JACKSON, Miss. (AP) — A federal judge has denied a request from an alleged Mississippi gang leader to have a different attorney appointed in a racketeering case.
Authorities say 37-year-old Jason Marshall Bullock, also known as "Sir J-Mac," was the leader of a Mississippi chapter of the Simon City Royals gang operating in the Hattiesburg area.
Bullock is charged with racketeering conspiracy for alleged offenses including attempted murder, kidnapping, bank robbery, drug distribution and bribery. He was arrested July 9 in Pensacola, Fla.
Bullock asked for a new lawyer in a handwritten letter filed last Thursday in U.S. District Court in Hattiesburg.
The judge denied the request in a ruling Monday. The ruling came after a hearing on the matter. U.S. District Judge Keith Starrett ordered that the transcript from the hearing be sealed until further notice by the court.
Bullock had said his lawyer, Wesley Broadhead, seemed unprepared and tried to get Bullock to incriminate himself.
Broadhead denied the allegations.
The letter said Bullock wants to go to trial and did not want Broadhead to ask for a continuance. Broadhead asked for a continuance July 31, saying he needed more time to review evidence in the case. Court records show Bullock signed the motion to continue.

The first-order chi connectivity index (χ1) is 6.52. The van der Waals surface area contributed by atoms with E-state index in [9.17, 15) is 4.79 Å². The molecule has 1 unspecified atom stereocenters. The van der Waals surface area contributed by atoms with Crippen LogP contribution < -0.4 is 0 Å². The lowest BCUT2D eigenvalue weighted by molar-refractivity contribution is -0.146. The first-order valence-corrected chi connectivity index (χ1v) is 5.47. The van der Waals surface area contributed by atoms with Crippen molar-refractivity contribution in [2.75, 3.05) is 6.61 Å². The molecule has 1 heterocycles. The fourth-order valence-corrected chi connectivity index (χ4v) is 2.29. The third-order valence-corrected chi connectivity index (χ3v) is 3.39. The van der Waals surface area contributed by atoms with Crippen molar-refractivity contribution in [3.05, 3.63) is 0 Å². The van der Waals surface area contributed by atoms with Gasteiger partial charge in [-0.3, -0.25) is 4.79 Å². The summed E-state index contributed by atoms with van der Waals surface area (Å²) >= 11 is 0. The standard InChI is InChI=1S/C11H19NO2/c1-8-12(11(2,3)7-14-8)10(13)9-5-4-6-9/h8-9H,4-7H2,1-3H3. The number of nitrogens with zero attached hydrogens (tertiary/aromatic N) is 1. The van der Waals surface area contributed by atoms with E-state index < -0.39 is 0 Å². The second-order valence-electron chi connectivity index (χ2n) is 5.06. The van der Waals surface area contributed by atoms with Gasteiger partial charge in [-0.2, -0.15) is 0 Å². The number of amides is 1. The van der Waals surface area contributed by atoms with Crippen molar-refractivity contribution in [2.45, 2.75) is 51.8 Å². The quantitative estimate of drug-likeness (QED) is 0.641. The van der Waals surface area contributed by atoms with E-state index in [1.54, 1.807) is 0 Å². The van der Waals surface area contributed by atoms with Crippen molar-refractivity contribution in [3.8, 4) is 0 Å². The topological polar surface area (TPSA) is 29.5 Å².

The trial had been scheduled to begin Monday, but has now been pushed back to Oct. 21.
Broadhead said last week that Bullock's "allegations are wrong and false," but he would have no problem stepping aside if Bullock feels strongly about it and the judge approves.
The Simon City Royals gang was formed in Chicago and spread throughout the city in the 1960s and 1970s before branching out to other parts of the county, including Mississippi, according to the indictment. Bullock, who identified himself as the "Prince of Mississippi," sometimes traveled to Chicago to meet with gang leaders, the indictment said.